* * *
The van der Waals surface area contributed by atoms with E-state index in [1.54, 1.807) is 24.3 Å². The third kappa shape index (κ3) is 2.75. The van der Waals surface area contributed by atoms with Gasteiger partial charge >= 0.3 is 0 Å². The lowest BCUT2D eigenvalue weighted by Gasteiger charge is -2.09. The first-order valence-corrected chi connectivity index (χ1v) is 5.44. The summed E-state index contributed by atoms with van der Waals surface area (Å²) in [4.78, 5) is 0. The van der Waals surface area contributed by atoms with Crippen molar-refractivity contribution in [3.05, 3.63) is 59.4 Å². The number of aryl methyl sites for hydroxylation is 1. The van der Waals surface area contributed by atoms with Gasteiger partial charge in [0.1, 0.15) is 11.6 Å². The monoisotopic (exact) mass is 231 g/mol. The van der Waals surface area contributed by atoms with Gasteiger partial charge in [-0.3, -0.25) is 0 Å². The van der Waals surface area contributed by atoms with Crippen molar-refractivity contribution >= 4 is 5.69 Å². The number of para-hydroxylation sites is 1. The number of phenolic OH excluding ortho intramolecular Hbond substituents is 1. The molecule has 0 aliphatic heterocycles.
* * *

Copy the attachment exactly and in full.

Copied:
The van der Waals surface area contributed by atoms with E-state index in [1.54, 1.807) is 24.3 Å². The third kappa shape index (κ3) is 2.75. The van der Waals surface area contributed by atoms with Gasteiger partial charge >= 0.3 is 0 Å². The lowest BCUT2D eigenvalue weighted by Gasteiger charge is -2.09. The first-order valence-corrected chi connectivity index (χ1v) is 5.44. The summed E-state index contributed by atoms with van der Waals surface area (Å²) in [4.78, 5) is 0. The van der Waals surface area contributed by atoms with Crippen molar-refractivity contribution in [3.05, 3.63) is 59.4 Å². The number of aryl methyl sites for hydroxylation is 1. The van der Waals surface area contributed by atoms with Gasteiger partial charge in [0.1, 0.15) is 11.6 Å². The monoisotopic (exact) mass is 231 g/mol. The van der Waals surface area contributed by atoms with Gasteiger partial charge in [-0.3, -0.25) is 0 Å². The van der Waals surface area contributed by atoms with Crippen molar-refractivity contribution >= 4 is 5.69 Å². The number of para-hydroxylation sites is 1. The number of phenolic OH excluding ortho intramolecular Hbond substituents is 1. The molecule has 0 aliphatic heterocycles.